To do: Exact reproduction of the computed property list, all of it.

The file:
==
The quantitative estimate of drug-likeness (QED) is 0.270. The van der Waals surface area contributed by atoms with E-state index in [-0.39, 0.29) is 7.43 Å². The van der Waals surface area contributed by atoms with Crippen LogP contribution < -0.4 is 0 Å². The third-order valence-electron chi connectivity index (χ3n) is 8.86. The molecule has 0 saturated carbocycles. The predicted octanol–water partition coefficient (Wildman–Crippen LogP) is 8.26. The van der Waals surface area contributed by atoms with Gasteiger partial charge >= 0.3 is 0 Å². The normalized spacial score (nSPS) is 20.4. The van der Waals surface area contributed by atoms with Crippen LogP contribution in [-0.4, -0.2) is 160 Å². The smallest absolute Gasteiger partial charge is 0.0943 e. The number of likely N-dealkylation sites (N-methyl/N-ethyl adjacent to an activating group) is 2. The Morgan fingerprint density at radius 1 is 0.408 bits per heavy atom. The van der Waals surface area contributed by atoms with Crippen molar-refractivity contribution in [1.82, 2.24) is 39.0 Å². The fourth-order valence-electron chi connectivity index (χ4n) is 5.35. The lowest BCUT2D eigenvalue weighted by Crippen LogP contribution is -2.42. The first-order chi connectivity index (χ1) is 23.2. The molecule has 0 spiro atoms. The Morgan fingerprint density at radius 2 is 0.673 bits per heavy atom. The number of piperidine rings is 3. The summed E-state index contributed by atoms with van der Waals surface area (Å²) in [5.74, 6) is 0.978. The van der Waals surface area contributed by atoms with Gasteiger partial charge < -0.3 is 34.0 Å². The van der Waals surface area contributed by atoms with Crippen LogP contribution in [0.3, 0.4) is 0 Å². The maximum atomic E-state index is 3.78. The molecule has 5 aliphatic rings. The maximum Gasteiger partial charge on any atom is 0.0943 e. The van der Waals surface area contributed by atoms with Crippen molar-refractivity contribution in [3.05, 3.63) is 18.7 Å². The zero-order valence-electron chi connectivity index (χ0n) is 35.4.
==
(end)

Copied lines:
The quantitative estimate of drug-likeness (QED) is 0.270. The van der Waals surface area contributed by atoms with E-state index in [-0.39, 0.29) is 7.43 Å². The van der Waals surface area contributed by atoms with Crippen LogP contribution < -0.4 is 0 Å². The third-order valence-electron chi connectivity index (χ3n) is 8.86. The molecule has 0 saturated carbocycles. The predicted octanol–water partition coefficient (Wildman–Crippen LogP) is 8.26. The van der Waals surface area contributed by atoms with Gasteiger partial charge >= 0.3 is 0 Å². The normalized spacial score (nSPS) is 20.4. The van der Waals surface area contributed by atoms with Crippen LogP contribution in [-0.4, -0.2) is 160 Å². The smallest absolute Gasteiger partial charge is 0.0943 e. The number of likely N-dealkylation sites (N-methyl/N-ethyl adjacent to an activating group) is 2. The Morgan fingerprint density at radius 1 is 0.408 bits per heavy atom. The van der Waals surface area contributed by atoms with Crippen molar-refractivity contribution in [1.82, 2.24) is 39.0 Å². The fourth-order valence-electron chi connectivity index (χ4n) is 5.35. The lowest BCUT2D eigenvalue weighted by Crippen LogP contribution is -2.42. The first-order chi connectivity index (χ1) is 23.2. The molecule has 0 spiro atoms. The Morgan fingerprint density at radius 2 is 0.673 bits per heavy atom. The number of piperidine rings is 3. The summed E-state index contributed by atoms with van der Waals surface area (Å²) in [5.74, 6) is 0.978. The van der Waals surface area contributed by atoms with Gasteiger partial charge < -0.3 is 34.0 Å². The van der Waals surface area contributed by atoms with Crippen LogP contribution in [0.3, 0.4) is 0 Å². The maximum atomic E-state index is 3.78. The molecule has 5 aliphatic rings. The maximum Gasteiger partial charge on any atom is 0.0943 e. The van der Waals surface area contributed by atoms with Crippen molar-refractivity contribution in [3.05, 3.63) is 18.7 Å². The zero-order valence-electron chi connectivity index (χ0n) is 35.4.